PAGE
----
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Teaching Must Be in the DNA

Jane Bracken and Jenna Held
Jane (Catlin) Bracken ’71 and Jenna (Bracken) Held ’05

Things have changed a lot since Jane (Catlin) Bracken ’71 began teaching first grade in Cannon Falls back in the early ‘70s. Handouts done on ditto machines (with that distinctive purple print), filmstrips, and simple newsletters have given way to iPads, Smart Boards, and classroom blogs. And though most of the tools have changed, the supreme satisfaction of teaching little kids how to read has remained constant for Bracken. For 41 years, she taught first grade (all in the Cannon Falls district), and in 2009, she was named Cannon Falls Teacher of the Year. She says it has been “so cool” to watch students grow up and have kids of their own, then meet with them as parents during conferences. One year not too long ago, one-third of her students were children of earlier students.

Bracken’s daughter, Jenna (Bracken) Held ’05, is now following in her mother’s footsteps, attracted to not only the joy that a teacher’s lifestyle can provide, but the opportunity to do something she loves—work with children. And last year, after having taught fourth and fifth grade for eight years, she copied her mother again and switched to first grade. Teaching at Lincoln Center in South St. Paul is especially sweet for her, as it allows her to work in the community where she lives, and to see her students around town.

JaneWhen Bracken first came to Augsburg in 1967, Christensen Center and Urness Tower had just opened, and 50% of the student body commuted, making it a bit difficult to make friends. But she spent lots of time in the Chin Wag (commuter hangout in the basement of Christensen), joined clubs and small groups, and took part in musical activities—and some of her best friends today are Auggie alumni. Her sister, Joyce (Catlin) Casey ’73, also went into teaching, retiring recently from St. Michael-Albertville Schools after 40 years of teaching. Bracken is grateful for her Augsburg professors, particularly Marie McNeff, for inspiring her to share her love of learning with students, and she is “deeply indebted” to Auggie Jeroy Carlson for sending her off to her interview in Cannon Falls, where he had taught prior to starting his Augsburg career. She says his recommendation was “life-changing” for her.

Held echoes her mother’s gratitude for Augsburg mentors, particularly in the education and math departments. She met her husband, Andrew Held ’05, at Augsburg and started to date him after doing homework together for Calculus 2. Now married for eight years, they have two children, with another expected in June. Though Held and her mother had very different experiences at Augsburg, they both have an abiding love for the College. They continue to be grateful for legacy scholarships and activities, and their families regularly enjoy Augsburg events together, particularly Advent Vespers and homecoming.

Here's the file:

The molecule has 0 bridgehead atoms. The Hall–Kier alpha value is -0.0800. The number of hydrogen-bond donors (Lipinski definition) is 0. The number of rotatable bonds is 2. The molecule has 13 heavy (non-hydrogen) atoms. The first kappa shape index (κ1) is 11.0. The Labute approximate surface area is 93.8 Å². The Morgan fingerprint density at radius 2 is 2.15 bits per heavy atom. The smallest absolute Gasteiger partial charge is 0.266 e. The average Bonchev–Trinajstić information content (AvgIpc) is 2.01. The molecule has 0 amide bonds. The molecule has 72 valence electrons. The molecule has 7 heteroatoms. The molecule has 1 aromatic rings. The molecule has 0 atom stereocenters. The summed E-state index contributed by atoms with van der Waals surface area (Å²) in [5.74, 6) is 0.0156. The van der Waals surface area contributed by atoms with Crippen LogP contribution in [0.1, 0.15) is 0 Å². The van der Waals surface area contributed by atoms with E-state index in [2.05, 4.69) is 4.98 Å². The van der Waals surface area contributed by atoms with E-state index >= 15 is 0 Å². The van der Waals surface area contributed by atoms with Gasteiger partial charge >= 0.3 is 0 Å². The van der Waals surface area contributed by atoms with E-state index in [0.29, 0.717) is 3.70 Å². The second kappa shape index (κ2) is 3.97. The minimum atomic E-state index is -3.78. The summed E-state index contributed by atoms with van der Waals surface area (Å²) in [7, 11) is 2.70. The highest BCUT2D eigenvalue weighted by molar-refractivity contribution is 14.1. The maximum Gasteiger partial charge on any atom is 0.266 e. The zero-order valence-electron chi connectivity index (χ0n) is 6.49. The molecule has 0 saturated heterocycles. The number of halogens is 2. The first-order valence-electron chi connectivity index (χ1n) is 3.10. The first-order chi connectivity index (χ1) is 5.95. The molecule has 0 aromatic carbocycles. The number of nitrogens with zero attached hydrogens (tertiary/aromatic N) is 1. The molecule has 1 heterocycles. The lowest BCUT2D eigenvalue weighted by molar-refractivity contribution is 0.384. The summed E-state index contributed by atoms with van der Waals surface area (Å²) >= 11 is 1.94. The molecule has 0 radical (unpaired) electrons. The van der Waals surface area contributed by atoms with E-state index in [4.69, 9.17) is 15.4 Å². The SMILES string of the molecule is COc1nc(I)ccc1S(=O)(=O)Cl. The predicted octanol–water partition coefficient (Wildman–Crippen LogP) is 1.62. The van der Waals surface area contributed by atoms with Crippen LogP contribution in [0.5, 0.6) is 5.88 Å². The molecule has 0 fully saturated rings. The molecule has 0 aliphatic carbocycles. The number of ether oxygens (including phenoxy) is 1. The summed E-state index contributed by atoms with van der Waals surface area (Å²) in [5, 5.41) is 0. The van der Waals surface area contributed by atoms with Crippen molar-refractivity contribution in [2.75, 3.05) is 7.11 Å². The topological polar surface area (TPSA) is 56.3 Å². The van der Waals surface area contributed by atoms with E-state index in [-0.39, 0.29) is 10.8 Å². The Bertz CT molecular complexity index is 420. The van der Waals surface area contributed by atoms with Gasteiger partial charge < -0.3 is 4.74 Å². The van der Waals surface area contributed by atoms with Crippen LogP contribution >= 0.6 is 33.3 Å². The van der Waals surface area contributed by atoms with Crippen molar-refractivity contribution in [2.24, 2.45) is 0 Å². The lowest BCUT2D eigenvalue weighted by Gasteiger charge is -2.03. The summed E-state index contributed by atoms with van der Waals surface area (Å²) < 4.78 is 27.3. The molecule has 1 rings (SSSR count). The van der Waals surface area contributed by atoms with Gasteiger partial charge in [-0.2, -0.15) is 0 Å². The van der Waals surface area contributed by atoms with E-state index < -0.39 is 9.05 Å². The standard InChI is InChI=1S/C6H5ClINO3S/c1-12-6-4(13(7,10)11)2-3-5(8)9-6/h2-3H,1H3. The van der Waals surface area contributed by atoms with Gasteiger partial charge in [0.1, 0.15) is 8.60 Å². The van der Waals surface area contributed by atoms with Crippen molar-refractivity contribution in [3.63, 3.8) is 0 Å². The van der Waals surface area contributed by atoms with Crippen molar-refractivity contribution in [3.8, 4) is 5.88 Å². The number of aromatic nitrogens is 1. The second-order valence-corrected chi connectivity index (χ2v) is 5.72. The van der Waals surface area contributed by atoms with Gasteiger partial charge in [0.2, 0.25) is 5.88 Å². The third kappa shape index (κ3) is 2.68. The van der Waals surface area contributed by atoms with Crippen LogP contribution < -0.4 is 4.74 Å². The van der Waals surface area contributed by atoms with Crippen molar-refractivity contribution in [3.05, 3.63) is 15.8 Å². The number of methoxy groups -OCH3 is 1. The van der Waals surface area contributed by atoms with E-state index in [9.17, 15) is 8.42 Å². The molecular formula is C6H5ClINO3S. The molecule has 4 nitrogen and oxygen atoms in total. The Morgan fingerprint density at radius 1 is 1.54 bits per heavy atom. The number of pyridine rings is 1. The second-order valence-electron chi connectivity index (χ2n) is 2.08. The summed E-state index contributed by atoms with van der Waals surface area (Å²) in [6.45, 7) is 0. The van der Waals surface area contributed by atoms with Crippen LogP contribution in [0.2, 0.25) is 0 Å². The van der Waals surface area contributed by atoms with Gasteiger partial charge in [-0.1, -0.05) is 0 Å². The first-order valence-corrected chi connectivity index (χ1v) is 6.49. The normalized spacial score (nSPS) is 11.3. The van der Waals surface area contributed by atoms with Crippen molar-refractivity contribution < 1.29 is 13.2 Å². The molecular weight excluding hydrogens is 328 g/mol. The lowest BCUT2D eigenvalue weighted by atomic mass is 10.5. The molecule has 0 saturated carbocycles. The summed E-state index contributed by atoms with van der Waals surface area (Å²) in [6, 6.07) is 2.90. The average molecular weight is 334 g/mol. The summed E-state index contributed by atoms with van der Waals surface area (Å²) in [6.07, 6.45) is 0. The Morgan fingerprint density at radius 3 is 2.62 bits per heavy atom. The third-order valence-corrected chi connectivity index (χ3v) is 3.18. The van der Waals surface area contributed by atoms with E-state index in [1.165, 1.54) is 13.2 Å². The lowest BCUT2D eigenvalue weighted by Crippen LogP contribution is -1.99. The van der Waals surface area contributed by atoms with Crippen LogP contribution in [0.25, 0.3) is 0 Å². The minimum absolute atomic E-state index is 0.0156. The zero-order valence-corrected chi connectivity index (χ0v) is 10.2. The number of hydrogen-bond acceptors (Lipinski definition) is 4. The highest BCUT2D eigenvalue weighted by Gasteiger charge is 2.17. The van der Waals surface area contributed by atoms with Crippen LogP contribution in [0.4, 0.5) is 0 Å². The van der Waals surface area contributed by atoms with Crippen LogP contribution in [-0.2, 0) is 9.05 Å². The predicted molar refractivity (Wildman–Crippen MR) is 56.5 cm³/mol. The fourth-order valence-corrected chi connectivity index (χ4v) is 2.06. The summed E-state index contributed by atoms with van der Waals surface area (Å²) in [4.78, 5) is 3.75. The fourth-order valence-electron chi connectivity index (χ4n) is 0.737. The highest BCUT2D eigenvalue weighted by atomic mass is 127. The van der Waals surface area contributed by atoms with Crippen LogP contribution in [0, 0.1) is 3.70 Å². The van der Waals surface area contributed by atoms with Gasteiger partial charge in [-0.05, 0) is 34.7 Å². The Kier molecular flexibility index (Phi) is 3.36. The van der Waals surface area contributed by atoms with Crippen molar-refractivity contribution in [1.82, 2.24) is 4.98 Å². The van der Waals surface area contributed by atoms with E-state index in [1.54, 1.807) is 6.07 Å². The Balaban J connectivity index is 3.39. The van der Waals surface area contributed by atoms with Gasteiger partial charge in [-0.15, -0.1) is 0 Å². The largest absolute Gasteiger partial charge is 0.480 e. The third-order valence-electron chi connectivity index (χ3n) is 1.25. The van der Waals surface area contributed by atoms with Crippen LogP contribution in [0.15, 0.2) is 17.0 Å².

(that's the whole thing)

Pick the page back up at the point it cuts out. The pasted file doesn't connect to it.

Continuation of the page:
JennaWhen Held traveled to Namibia with Professor Gretchen Irvine in 2003 to study the educational system there, the experience was transformative for her. Observing one teacher who shamed a student in front of the class for his color (“heartbreaking,” she says), she later visited another class, where the teacher and class showed great hospitality and joy. The contrast was a vivid reminder of the impact that good, caring teachers can have on a child, a school, and a community.

Bracken has signed up at Lincoln Center as a personal sub for her daughter, and it is always a treat when she can see her daughter “in action.” Their advice to prospective teachers? Maintain balance between your job and your personal life, allow kids “to be kids,” and try to meet the different level of needs of all students (Bracken). Go into classrooms as much as you can, observe and ask questions, bring your own style, believe in yourself, and always put your students first. When you meet their needs to belong and to feel safe, you will see them make great strides academically (Held).

In her spare time, Bracken accompanies a variety of school and community musical groups on piano and plays organ for her church—opportunities that remind her how much she owes to the late professor Stephen Gabrielsen ’63 for organ lessons. Bracken and her husband Charles (Chuck) have been married for 41 years and have three adult children and four grandchildren. She says she loves the fact that, after visiting several colleges together, her daughter chose Augsburg. She can easily imagine her grandchildren being Auggies someday, too!

—By Cheryl Crockett ’89